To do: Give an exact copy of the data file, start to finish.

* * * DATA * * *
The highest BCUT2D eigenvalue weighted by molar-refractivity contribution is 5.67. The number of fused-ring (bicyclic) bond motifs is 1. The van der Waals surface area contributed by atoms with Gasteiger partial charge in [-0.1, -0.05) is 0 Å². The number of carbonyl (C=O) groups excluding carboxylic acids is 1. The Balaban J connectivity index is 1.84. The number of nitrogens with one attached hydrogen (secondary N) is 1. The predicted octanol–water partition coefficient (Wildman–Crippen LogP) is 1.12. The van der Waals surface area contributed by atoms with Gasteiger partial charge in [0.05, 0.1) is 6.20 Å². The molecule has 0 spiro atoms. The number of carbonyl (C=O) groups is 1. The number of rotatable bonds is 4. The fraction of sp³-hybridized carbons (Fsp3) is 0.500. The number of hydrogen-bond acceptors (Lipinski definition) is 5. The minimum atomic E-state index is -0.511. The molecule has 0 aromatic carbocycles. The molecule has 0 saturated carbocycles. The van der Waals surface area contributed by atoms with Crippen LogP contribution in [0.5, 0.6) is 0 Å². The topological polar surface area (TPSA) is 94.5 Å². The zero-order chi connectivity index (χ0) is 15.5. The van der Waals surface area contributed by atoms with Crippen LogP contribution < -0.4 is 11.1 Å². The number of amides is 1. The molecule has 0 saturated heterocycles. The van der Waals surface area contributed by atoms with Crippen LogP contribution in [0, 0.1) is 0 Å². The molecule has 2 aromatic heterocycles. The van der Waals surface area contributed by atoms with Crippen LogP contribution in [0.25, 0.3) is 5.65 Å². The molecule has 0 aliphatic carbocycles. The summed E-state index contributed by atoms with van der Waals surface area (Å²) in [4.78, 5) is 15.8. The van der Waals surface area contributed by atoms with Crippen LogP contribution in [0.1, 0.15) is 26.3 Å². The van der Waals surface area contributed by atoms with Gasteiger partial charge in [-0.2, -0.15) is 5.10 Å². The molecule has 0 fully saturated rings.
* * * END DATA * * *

The highest BCUT2D eigenvalue weighted by molar-refractivity contribution is 5.67. The number of fused-ring (bicyclic) bond motifs is 1. The van der Waals surface area contributed by atoms with Gasteiger partial charge in [-0.1, -0.05) is 0 Å². The number of carbonyl (C=O) groups excluding carboxylic acids is 1. The Balaban J connectivity index is 1.84. The number of nitrogens with one attached hydrogen (secondary N) is 1. The predicted octanol–water partition coefficient (Wildman–Crippen LogP) is 1.12. The van der Waals surface area contributed by atoms with Gasteiger partial charge in [0.05, 0.1) is 6.20 Å². The molecule has 0 spiro atoms. The number of carbonyl (C=O) groups is 1. The number of rotatable bonds is 4. The fraction of sp³-hybridized carbons (Fsp3) is 0.500. The number of hydrogen-bond acceptors (Lipinski definition) is 5. The minimum atomic E-state index is -0.511. The molecule has 0 aromatic carbocycles. The molecule has 0 saturated carbocycles. The van der Waals surface area contributed by atoms with Crippen LogP contribution in [0.5, 0.6) is 0 Å². The topological polar surface area (TPSA) is 94.5 Å². The zero-order chi connectivity index (χ0) is 15.5. The van der Waals surface area contributed by atoms with Crippen LogP contribution < -0.4 is 11.1 Å². The number of amides is 1. The molecule has 0 saturated heterocycles. The van der Waals surface area contributed by atoms with Crippen LogP contribution in [0, 0.1) is 0 Å². The molecule has 2 aromatic heterocycles. The van der Waals surface area contributed by atoms with Crippen LogP contribution in [0.25, 0.3) is 5.65 Å². The molecule has 0 aliphatic carbocycles. The summed E-state index contributed by atoms with van der Waals surface area (Å²) in [4.78, 5) is 15.8. The van der Waals surface area contributed by atoms with Crippen LogP contribution in [0.1, 0.15) is 26.3 Å². The van der Waals surface area contributed by atoms with Gasteiger partial charge in [-0.2, -0.15) is 5.10 Å². The molecule has 0 fully saturated rings.